Several American news outlets independently reported the same information. The Associated Press (AP) referred to a statement of a US official who said that the attacks were recommended by the Pentagon, and are among the options presented to high administration officials.

The operation was cancelled after Trump spent his entire Thursday discussing Iran with his security counsellors, but also with Congress leaders. US Secretary of State Mike Pompeo and national security counsellor John Bolton requested a stronger approach, but the leaders of Congress appealed for caution.

The US president confirmed on Twitter, on Friday, that he gave the order to attack Iran, but changed his mind 10 minutes before the operation was launched.

The fact that the American drone was shot down is certain, as are the attacks on the oil tankers in the Strait of Hormuz. Unlike those attacks, the “culprit” is also known – Iran, which argues its action by claiming that the aircraft violated its airspace. However, some reflection on the circumstances are warranted… as are some questions (without answers) …

Intentionally or not?

Initially, President Donald Trump accused Iran that it made a “very big mistake” but he nuanced his position several hours later by stating that shooting down the drone was not an “intentional act”. What determined the change in the US president’s stance? New information (unlikely that a president would make such an accusation without solid information) or reconsidering an impulsive decision (understanding the fact that escalating tensions between the two countries will lead to an open conflict in the Gulf, with disastrous consequences for the region and even the entire world)? Was it a personal change in opinion or did it follow convincing efforts made by major US political representatives (to be noted that Trump recently launched his electoral campaign)?

“It is hard to believe that the attack was intentional”, said Trump, adding the following: “I think that Iran probably made a mistake – I imagine that it was a general or someone who acted erroneously to shoot down that drone”.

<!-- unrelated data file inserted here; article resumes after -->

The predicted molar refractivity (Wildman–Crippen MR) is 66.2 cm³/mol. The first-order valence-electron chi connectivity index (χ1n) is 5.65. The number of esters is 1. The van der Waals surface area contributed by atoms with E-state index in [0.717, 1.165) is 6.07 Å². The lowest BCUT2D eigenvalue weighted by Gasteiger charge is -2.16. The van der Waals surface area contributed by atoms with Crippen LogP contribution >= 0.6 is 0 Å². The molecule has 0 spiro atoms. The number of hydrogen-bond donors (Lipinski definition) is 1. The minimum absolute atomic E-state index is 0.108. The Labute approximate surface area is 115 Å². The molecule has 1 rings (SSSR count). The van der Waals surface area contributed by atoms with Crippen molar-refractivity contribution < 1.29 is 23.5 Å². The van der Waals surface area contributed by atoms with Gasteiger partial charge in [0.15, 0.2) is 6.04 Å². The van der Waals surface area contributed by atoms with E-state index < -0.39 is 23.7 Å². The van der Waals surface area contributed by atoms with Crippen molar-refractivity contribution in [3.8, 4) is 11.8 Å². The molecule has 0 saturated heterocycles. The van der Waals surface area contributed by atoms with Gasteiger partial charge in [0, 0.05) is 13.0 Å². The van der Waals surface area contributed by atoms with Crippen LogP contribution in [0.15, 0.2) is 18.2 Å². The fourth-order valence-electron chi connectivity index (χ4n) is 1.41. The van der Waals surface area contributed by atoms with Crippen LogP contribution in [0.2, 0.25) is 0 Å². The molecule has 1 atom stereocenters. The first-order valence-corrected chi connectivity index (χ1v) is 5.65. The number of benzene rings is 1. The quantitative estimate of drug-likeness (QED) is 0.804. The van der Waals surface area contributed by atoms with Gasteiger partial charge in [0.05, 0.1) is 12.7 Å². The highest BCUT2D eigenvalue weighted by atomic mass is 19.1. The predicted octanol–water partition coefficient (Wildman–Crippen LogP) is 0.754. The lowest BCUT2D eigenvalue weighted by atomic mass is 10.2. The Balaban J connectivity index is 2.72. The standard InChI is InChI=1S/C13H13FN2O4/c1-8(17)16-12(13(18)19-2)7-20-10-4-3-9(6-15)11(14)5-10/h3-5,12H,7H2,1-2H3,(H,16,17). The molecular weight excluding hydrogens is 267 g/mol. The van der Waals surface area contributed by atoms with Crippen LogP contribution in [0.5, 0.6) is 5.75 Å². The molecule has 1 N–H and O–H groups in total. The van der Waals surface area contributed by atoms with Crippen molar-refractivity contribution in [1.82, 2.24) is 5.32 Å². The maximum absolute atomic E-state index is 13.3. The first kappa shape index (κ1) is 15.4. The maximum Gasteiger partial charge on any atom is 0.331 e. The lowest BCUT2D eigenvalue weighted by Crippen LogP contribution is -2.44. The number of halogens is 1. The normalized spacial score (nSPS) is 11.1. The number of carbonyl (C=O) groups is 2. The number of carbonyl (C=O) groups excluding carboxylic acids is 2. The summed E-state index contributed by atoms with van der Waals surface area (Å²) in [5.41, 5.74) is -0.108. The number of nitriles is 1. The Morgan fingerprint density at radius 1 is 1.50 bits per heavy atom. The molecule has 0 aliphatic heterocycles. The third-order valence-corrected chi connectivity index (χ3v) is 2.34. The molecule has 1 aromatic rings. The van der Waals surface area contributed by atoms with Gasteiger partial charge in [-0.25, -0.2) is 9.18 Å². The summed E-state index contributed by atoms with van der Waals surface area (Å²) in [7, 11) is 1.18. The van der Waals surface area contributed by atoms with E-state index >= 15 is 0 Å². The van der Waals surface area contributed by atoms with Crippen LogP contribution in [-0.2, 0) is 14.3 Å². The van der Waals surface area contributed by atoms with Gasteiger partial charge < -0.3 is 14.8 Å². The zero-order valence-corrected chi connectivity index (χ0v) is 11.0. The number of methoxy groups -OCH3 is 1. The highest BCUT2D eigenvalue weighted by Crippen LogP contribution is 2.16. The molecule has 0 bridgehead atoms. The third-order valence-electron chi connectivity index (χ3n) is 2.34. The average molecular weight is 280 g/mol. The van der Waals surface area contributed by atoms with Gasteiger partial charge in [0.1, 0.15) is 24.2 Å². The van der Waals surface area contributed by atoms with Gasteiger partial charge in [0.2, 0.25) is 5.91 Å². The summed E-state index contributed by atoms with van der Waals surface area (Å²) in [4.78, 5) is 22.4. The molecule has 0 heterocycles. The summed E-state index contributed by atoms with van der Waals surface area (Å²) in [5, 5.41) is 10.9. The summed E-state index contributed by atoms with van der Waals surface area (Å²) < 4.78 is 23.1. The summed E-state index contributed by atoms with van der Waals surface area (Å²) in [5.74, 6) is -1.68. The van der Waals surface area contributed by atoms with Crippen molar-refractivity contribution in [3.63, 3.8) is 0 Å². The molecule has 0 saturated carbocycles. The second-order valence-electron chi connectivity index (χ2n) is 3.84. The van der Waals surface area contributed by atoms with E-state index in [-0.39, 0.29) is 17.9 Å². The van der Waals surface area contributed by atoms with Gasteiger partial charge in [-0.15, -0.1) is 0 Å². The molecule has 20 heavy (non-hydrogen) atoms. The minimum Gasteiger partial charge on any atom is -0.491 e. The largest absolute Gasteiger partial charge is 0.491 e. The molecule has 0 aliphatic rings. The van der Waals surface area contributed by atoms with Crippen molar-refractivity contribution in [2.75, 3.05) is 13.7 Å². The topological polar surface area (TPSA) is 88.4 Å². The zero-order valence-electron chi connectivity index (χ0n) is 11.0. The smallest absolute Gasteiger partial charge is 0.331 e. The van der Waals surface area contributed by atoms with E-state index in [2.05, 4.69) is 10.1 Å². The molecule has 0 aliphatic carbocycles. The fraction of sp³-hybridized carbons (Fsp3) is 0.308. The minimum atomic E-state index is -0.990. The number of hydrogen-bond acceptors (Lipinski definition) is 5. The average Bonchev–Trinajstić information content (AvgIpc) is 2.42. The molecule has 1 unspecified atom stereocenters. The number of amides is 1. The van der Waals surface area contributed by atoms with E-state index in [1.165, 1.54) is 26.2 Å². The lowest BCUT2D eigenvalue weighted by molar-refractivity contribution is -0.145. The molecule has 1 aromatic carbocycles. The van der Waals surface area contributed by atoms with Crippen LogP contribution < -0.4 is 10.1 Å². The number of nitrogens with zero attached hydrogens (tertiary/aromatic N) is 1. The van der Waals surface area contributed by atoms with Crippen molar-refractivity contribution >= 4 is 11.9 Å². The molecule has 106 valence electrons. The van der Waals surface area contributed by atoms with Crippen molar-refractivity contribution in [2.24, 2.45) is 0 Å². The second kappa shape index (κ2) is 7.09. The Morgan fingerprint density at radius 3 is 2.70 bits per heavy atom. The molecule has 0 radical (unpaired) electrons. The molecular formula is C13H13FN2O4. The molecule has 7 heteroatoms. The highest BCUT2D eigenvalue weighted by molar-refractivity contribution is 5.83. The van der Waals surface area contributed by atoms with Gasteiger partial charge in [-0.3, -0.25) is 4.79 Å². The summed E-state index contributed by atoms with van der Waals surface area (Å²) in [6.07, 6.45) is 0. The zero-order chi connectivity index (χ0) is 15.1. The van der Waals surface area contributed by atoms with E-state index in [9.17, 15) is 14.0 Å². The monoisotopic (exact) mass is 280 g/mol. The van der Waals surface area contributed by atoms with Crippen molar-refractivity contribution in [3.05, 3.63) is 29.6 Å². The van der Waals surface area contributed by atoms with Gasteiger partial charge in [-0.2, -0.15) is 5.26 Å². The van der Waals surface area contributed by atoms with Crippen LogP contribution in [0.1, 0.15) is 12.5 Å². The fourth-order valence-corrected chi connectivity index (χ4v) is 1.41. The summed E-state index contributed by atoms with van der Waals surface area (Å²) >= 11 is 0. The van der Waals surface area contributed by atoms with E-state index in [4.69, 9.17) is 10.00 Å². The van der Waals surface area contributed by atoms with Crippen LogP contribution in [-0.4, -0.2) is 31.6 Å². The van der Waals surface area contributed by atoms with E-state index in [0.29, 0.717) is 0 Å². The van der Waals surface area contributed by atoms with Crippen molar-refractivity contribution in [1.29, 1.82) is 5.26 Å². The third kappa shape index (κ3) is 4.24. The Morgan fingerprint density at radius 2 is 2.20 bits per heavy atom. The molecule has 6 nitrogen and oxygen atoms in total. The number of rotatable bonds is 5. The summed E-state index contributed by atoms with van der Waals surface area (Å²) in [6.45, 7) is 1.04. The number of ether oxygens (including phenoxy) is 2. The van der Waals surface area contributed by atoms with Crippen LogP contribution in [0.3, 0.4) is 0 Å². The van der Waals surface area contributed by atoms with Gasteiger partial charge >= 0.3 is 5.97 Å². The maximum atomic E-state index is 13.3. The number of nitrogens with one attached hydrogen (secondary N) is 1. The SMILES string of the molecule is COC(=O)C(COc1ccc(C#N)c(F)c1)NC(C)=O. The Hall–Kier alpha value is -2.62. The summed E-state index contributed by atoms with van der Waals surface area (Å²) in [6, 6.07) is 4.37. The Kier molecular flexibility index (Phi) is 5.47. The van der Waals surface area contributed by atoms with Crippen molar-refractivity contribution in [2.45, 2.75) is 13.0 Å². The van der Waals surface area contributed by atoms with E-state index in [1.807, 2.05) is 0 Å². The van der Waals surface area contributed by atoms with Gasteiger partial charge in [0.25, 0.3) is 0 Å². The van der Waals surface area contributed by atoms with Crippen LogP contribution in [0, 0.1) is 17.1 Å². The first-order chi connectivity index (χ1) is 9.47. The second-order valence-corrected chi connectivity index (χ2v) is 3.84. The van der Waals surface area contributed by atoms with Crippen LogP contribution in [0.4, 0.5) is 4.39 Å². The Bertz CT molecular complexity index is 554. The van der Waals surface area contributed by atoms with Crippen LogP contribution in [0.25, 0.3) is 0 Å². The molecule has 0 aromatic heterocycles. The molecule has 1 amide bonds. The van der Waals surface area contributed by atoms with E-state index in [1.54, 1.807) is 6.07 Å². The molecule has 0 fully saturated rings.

In such a tense situation it is almost certain that Iranian forces are placed on maximum alert. Taking into account the stakes of the game, it is also very probably that the decision to open fire on a target (especially American) was taken at the highest level. An emotional reaction from some radical character in the chain of command is not excluded but, again very probably, a verification procedure is in place to avoid errors.

In conclusion, an error in transmitting the decision cannot be seriously taken into consideration. What about a localization error?

Exact coordinates?

The main theme of Thursday’s statements from both sides was the drone’s position at the moment of the attack: was it inside Iranian airspace or not? In the morning, the two sides presented different stories: Washington claimed that the drone was shot down in international airspace, by an Iranian surface-to-air missile, while Tehran claimed that the drone was inside its national airspace, above the southern shore of the Hormozgan province.

In a Twitter post, Iranian Foreign Minister Javad Zarif published the drone’s coordinates when it was hit: 25°59’43 north latitude and 57°02’25 east longitude, at 04.05 local time (23.35 GMT), adding that fragments from the drone were found in Iranian territorial waters. The Pentagon reacted, publishing a map with the drone’s trajectory and an image with the aircraft in flames, falling, claiming that its actual position was 25°57’42 north latitude and 56°58’22 east longitude, at 04.09 local time (23.39 GMT).

A question arises immediately… If the values of these coordinates are different (normally, in order to ensure positioning inside or outside national airspace), why does the time of the attack differ? The difference is four minutes… During this time interval, the drone could have travelled the distance between the two positions in a downwards trajectory.

The nearest assumption, without contradicting values announced by the two sides, would be that the aircraft was hit in the first position announced by the Iranians, was seriously damaged, and then crashed into the position announced by the US.

In conclusion, the drone would have entered Iranian air space…

Provoked attack or not?

The Revolutionary Guard claims that it hit the aircraft once it flew into national air space, using the anti-air system known as “Raad” – a missile system installed on the back of a truck which can hit targets up to 30km high, according to Iranian news agency Farsi.

The drone was identified as RQ-4 Global Hawk model, which can fly at maximum altitude of almost 20 km, with 24-hour autonomy, which costs approximately USD150 million. Zarid, in his Twitter post, mentioned that the drone took off from the United Arab Emirates in “stealth/invisible” mode, in order to not be detected.